BY: KEISHA JOHNSON
It seems nearly impossible these days to manage the use of our time effectively so that the things that matter most get done.
Not only do the days and months seem to coalesce, exacerbating our efforts to keep pace with everything swiftly passing by, but distractions abound.
Bots map our interests and routines, weaving layers of intelligent data about us that lure us on paths against our better judgment like impulse shopping and binging online.
The gamut of instant messages, email notifications, Facebook alerts, tweets etc., on all our devices, from all our social media accounts, have created a very noisy world screaming for our attention.
While subliminal marketing tactics stoke the fear of loss in us that sometimes trump logical or responsible behavior.
To keep the focus on the things that matter in the end, like achieving our goals, enjoying good relationships and making a difference in our sphere of influence – is becoming an art form to be mastered.
Managing the Madness
How do we manage the madness and prioritize what’s truly important?
Lorene Phillips, a senior insurance executive for over two decades, mother of three boys, wife, mentor, coach and author offers some advice in her book 29 Keys to Unlock Your Faith at Work and Win.
“Learning to manage your time is a skill that can help you to meet your goals and to be responsible and dependable. These are skills that will serve you well in all stages of your career,” shared the vice president and casualty treaty underwriter. A good starting point, she advises, is finding applicable resources.
Agreeing with Stephen Covey’s number three habit in his book The 7 Habits of Highly Effective People, Phillips says adopting the mindset and skill to “put first things first” has proven “paramount” to her professional success and to balancing her family and social life.
Referencing lessons learned that distinguished her award-winning career, Phillips writes, I had to find a system to determine my priorities and execute on them. On the job, it was whatever helped me to write profitable business. This allowed me to better prioritize and manage expectations and deliverables both internally and externally.”
Utilizing tips from Laura Stack’s Leave the Office Earlier, Phillips shared she was able to identify her weak points and find best-fit solutions.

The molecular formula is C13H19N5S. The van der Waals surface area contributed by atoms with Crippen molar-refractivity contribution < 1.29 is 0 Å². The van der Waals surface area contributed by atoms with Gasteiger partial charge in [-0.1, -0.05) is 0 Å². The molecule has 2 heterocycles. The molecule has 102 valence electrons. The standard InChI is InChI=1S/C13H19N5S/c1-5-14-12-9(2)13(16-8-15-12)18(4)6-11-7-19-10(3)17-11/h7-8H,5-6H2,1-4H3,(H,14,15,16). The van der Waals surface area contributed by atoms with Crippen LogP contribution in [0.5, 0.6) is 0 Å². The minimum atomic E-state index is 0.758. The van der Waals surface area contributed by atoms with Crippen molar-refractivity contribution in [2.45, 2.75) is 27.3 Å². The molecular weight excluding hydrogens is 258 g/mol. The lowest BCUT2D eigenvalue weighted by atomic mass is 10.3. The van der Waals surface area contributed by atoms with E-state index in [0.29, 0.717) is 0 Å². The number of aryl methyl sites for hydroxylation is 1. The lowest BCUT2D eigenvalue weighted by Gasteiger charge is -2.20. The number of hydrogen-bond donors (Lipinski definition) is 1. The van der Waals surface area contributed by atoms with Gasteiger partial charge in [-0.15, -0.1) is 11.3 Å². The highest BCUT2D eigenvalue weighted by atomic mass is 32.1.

“Keeping up with emails and making sure that I dealt with priority items were my main concerns especially when it seemed like everything was important and urgent all at the same time,” she admits.
How did she overcome this?
“I was able to determine the best times to check emails for example. This strategy proved effective to “fight the urge to respond to every email that interrupted my workflow. I was able to be responsive within 24-hours and I discovered how to use my diary to keep me well-organized at home and at work.”
One Simple Question
Understanding ‘what is important’ is implicit to the mastery of prioritization. Phillips said she clarified this in her career when she asked herself a simple question, what am I paid to do?
“It was very liberating once I became clear about what my core responsibilities were. If something did not contribute to that directly, it was not my priority. It could be delegated or done at another time and I was ok with that,” she shared in an interview with Living the Dream in Canada.
What could ‘putting first things first’ look like for you?
- For a student, it could be to complete your course of study and to do it well so that you not only obtain the certification but distinguish yourself among your peers.
2. As a professional, it may be to fulfill and surpass the terms and expectations of your contract so that you not only retain your job but show yourself qualified for promotion.
3. Within the family, your top priority may be spending quality time together.
What other strategies have proven effective for you in prioritizing the important from the urgent? We’d love to hear from you.